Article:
The Union County Sheriff's Department has five cold cases that Sheriff Jamie Patton says have not been forgotten.

The Union County Sheriff's Department has five cold cases that Sheriff Jamie Patton says have not been forgotten.

"It's frustrating for law enforcement. I can't imagine the frustration level of the family," Patton said.

Finding a clue to crack a cold case investigation or gathering enough information to make a solid case for prosecution is a meticulous process and takes time and patience, he said.

"We don't want to feel pressure to present a case that's not there and there's an acquittal, because you won't be able to go back," he said.

One of the most well-known cold cases in Union County is the disappearance of Patti Adkins, who was last seen on June 29, 2001, after clocking out of her second-shift job at the Honda Automotive Plant in Marysville. It was the last day before the plant's annual summer closing and she told a friend she planned to go to Canada with her boyfriend.

On July 8, 2001, when she was supposed to be back from Canada, her sister called police after Adkins did not show up to pick up her 7-year-old daughter.

Patton said the boyfriend, who lived in Hardin County, was married with children. Authorities collected evidence that indicated Adkins had given the man more than $100,000 over a two-year period, he said.

They also searched the man's property and found pet fur and a speck of blood under a tonneau cover that, according to Patton, had been on one of the man's trucks. He said DNA testing of the pet fur showed the samples came from Adkins' cat and dog.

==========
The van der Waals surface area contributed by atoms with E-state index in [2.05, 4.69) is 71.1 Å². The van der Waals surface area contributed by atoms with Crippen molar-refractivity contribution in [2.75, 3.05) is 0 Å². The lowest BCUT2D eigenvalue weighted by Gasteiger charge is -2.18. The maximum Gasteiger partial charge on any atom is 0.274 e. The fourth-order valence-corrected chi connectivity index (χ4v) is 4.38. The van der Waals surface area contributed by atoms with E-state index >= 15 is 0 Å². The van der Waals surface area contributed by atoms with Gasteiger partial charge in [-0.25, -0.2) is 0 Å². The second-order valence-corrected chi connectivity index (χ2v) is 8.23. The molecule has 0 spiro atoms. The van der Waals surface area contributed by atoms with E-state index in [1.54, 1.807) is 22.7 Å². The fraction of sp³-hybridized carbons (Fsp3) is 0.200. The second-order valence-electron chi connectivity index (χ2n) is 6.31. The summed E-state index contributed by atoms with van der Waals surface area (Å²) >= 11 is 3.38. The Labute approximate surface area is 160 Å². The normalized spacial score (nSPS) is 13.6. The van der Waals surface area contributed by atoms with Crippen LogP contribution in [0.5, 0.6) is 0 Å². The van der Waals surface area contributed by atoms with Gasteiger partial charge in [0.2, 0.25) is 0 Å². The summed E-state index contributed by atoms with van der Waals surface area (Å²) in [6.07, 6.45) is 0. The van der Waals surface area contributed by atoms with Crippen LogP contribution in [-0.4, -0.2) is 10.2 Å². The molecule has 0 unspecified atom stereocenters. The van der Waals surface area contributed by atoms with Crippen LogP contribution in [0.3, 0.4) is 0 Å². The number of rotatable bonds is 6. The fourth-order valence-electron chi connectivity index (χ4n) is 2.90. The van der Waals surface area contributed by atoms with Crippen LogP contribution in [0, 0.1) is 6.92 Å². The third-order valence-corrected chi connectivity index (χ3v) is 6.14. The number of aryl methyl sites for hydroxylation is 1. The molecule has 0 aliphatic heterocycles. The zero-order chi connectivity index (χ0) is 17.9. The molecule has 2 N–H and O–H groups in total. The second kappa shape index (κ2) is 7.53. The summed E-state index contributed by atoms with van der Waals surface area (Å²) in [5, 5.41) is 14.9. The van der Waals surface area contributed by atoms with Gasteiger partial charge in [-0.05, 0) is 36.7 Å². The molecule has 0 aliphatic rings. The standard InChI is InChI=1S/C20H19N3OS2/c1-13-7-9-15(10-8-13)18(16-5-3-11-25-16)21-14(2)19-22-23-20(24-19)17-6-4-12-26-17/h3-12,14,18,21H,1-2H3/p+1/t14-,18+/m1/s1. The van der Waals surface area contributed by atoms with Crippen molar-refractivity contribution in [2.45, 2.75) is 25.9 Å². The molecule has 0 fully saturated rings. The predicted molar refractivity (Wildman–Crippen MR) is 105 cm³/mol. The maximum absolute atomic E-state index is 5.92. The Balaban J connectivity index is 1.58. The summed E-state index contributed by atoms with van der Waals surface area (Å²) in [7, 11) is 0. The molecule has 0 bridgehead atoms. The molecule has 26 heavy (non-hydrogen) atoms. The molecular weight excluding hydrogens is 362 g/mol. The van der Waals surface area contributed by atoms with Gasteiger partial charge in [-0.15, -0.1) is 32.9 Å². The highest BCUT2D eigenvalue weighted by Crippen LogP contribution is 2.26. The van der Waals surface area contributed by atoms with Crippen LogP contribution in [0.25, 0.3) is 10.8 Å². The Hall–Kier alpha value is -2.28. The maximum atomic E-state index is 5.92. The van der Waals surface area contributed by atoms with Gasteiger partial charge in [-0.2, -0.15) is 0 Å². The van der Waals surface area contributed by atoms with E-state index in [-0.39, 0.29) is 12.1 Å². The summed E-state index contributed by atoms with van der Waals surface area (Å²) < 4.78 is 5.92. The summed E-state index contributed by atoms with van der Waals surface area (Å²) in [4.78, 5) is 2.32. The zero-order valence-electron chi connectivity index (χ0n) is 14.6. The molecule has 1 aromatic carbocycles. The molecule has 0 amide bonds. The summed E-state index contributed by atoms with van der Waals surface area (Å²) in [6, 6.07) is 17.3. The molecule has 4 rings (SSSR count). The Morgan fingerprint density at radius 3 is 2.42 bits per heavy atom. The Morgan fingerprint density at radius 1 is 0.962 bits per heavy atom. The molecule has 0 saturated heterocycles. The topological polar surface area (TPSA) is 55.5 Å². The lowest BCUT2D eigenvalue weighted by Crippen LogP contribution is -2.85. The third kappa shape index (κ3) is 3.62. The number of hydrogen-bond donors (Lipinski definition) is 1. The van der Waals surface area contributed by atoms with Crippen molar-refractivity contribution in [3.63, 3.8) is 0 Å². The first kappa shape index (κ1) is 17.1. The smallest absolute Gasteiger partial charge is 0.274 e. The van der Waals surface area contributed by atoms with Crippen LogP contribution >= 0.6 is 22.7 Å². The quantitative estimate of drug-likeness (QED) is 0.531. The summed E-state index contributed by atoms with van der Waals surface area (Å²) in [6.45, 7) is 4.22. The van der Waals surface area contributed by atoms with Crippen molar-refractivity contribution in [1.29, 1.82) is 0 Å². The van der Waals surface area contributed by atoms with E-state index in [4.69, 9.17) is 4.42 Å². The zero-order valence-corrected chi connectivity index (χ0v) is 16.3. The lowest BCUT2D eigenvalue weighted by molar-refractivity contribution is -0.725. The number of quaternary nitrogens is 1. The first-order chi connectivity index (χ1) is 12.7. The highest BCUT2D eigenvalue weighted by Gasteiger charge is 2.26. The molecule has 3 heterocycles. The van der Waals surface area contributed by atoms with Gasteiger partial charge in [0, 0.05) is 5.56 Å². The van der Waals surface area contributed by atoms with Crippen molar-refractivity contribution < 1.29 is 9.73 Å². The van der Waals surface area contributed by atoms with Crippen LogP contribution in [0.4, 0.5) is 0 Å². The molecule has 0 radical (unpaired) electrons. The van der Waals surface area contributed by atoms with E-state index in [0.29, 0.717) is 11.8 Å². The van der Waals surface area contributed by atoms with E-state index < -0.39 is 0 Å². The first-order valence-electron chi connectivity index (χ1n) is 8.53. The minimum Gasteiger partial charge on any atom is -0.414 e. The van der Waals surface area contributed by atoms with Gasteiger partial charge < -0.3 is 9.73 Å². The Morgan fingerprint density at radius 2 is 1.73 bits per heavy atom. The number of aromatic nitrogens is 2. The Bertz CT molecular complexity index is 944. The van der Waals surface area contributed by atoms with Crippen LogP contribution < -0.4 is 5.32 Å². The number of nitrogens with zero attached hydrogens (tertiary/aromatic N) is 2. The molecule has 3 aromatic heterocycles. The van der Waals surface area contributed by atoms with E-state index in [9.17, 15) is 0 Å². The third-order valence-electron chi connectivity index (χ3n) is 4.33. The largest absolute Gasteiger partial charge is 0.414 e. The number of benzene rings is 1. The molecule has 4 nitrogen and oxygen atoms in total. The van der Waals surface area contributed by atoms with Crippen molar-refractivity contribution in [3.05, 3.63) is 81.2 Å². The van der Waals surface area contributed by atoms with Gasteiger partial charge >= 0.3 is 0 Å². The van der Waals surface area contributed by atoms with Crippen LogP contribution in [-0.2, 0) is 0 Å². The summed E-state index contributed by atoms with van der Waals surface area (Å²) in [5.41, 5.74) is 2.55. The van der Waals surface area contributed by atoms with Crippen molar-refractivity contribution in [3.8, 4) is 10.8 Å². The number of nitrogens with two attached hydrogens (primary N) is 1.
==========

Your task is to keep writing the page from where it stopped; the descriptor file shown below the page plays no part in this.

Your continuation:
However, the blood speck has not yet been tested and no charges have been filed in the case.

"The concern with the blood was that with that small of an amount it would be consumed in the testing," Patton said.

According to the sheriff, employees at the state Bureau of Criminal Investigations said more-advanced testing would be available in the near future that would not use the entire sample in order to obtain a DNA profile, so they are still waiting for that test.

"Of course we're not getting tunnel vision," Patton said. "We're keeping our eyes open to other possibilities but right now, he's our main person of interest."

The most recent cold case involves the deaths of 8-year-old and 9-year-old brothers, B.J. and Brent Channell, who died in a fire on Dec. 8, 2004, in a house on Fulton Creek Road near Richwood.

They had just moved back from Florida with their mother and siblings. Patton said the State Fire Marshal's Office and several fire departments were at the scene and found two ignition points outside the home. But the why, who and how of the case is still a mystery eight years later.

"We put a lot of information out on that and asked for the public's help. We just didn't get many tips on it," he said. "In the first week, we had over 70 people interviewed."

The State Fire Marshal's Office put up a Blue Ribbon arson reward of $5,000.

"At this point it's still open," Patton said.

Three other cases, including a 1993 homicide, the 1981 disappearance and death of a 14-year-old girl, and the 1976 disappearance of a 40-year-old man, all continue to weigh on Patton's mind.

"I would hope that we can clear all five of these up," he said.

Patton asked that anyone with information in any of the five cases call the sheriff's Crime-Tip Hotline at (937) 642-7653 and leave an anonymous message.